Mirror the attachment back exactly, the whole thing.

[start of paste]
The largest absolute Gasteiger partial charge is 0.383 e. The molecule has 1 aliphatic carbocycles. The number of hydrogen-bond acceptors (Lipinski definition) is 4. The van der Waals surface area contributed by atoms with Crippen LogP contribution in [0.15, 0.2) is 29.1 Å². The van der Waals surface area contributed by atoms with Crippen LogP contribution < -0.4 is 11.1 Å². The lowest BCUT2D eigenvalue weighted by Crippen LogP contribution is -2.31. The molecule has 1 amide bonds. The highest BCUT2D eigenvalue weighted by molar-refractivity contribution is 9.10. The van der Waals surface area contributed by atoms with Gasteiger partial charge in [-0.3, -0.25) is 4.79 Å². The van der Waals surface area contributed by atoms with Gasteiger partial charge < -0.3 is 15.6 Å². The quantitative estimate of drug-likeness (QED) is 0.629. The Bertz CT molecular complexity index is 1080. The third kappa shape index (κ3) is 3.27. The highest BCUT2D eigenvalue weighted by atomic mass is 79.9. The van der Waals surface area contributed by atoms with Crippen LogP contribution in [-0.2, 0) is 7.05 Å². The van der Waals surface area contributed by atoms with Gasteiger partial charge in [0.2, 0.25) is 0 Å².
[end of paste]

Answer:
The largest absolute Gasteiger partial charge is 0.383 e. The molecule has 1 aliphatic carbocycles. The number of hydrogen-bond acceptors (Lipinski definition) is 4. The van der Waals surface area contributed by atoms with Crippen LogP contribution in [0.15, 0.2) is 29.1 Å². The van der Waals surface area contributed by atoms with Crippen LogP contribution < -0.4 is 11.1 Å². The lowest BCUT2D eigenvalue weighted by Crippen LogP contribution is -2.31. The molecule has 1 amide bonds. The highest BCUT2D eigenvalue weighted by molar-refractivity contribution is 9.10. The van der Waals surface area contributed by atoms with Gasteiger partial charge in [-0.3, -0.25) is 4.79 Å². The van der Waals surface area contributed by atoms with Gasteiger partial charge < -0.3 is 15.6 Å². The quantitative estimate of drug-likeness (QED) is 0.629. The Bertz CT molecular complexity index is 1080. The third kappa shape index (κ3) is 3.27. The highest BCUT2D eigenvalue weighted by atomic mass is 79.9. The van der Waals surface area contributed by atoms with Crippen LogP contribution in [-0.2, 0) is 7.05 Å². The van der Waals surface area contributed by atoms with Gasteiger partial charge in [0.2, 0.25) is 0 Å².